FinCEN points to crypto mixers as money-laundering hubs

By: Mark Jessy

FinCEN points to crypto mixers as money-laundering hubs

October 20, 2023 7:56 AM

Prior to the fears that Hamas was funding itself in part through cryptocurrency, the U.S. Treasury had pursued individuals associated to Tornado Cash.

The Financial Crimes Enforcement Network (FinCEN), a division of the United States Department of the Treasury, has advocated making cryptocurrency mixing a "primary money laundering concern" in the wake of Hamas' attack on Israel.

The Financial Crimes Enforcement Network (FinCEN) issued a notice on October 19 stating that it has determined that "the percentage of CVC [convertible virtual currency] transactions executed by CVC mixers that came from likely illicit sources is increasing." As part of its proposal, FinCEN suggested that domestic financial institutions and agencies "implement certain recordkeeping and reporting requirements" for transactions employing crypto mixers.

"FinCEN proposed drafting a rule relating to section 311 [of the U.S. Patriot Act] which would have been strictly scoped to address terror finance regarding Hamas and ISIS and/or North Korea-sponsored and -affiliated actors," the notice stated. But FinCEN saw that this limited strategy wouldn't be enough to deal with the real threats.

Treasury Undersecretary for Terrorism and Financial Intelligence Wally Adeyemo allegedly stated that the U.S. government's decision to include crypto mixers on its list of designated businesses was made to combat the use of digital assets by "state-affiliated cyber actors, cyber criminals, and terrorist groups." He named Hamas (which carried out the attack on Israel on October 7) and the Palestinian Islamic Jihad (which Israel holds responsible for an attack on a Gaza hospital on October 17) as two groups who illegally employ cryptography.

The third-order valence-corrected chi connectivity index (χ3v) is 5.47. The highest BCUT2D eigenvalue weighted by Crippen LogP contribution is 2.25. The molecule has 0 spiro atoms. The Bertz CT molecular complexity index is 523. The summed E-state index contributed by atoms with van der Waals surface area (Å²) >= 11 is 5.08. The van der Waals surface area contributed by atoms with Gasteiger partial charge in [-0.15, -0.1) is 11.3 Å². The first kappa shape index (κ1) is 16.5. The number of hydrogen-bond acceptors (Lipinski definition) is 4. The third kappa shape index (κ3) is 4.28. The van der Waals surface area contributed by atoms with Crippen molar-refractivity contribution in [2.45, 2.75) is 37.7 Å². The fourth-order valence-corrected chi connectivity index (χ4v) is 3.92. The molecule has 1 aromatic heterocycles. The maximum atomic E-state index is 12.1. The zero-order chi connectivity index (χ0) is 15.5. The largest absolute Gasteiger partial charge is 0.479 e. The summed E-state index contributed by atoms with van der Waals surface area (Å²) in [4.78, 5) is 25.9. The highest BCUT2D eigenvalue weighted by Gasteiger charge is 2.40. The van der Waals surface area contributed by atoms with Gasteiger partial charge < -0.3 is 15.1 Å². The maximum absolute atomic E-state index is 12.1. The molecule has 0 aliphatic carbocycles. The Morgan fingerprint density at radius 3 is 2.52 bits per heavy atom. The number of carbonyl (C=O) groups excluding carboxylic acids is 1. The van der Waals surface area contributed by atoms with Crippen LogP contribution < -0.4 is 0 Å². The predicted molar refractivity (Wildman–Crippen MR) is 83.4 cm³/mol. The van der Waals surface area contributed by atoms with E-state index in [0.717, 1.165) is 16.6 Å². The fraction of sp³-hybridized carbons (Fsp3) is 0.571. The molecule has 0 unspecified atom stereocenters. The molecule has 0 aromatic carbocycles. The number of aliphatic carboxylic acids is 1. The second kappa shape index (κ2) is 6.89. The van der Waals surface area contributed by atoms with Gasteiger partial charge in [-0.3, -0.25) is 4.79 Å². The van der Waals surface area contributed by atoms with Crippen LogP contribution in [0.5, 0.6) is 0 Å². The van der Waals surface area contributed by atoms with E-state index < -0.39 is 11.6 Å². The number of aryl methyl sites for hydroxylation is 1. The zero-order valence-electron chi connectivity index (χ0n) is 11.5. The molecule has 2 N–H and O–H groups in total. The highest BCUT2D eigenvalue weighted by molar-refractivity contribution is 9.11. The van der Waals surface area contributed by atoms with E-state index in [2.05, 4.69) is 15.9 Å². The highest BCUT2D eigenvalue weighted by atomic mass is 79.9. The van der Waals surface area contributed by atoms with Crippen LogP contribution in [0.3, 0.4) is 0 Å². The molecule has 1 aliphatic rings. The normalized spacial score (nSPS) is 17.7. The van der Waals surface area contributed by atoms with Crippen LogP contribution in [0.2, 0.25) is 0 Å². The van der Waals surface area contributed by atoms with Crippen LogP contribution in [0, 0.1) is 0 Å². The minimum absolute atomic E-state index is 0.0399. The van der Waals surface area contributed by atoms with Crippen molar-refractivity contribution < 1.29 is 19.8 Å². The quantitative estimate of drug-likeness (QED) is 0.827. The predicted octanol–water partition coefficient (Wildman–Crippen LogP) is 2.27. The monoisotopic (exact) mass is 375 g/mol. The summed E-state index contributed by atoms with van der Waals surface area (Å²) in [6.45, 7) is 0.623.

The warning came after some politicians in the United States expressed alarm about the possibility that terrorist groups were receiving funding in the form of cryptocurrency. More than a hundred lawmakers signed a letter to Vice President Joe Biden on October 17 urging him to "swiftly and categorically act to meaningfully curtail illicit crypto activity." On October 18, 2018, the Department of the Treasury added a crypto operator based in Gaza who is suspected of having ties to Hamas to its list of Specially Designated Nationals.

In August 2022, the Treasury's Office of Foreign Asset Control added many crypto addresses associated to the mixer to its list of Specially Designated Nationals, essentially prohibiting U.S. residents from utilizing Tornado Cash. As a result of the department's decision, a group of six persons led by cryptocurrency exchange Coinbase filed a lawsuit in federal court. In a summary ruling issued in August 2023, a federal judge found that the Treasury Department was acting lawfully.

After publication in the Federal Register, the public will have 90 days to submit comments on FinCEN's crypto mixer proposal. The government agency considering enactment of the new crypto mixer rules will presumably analyze all comments.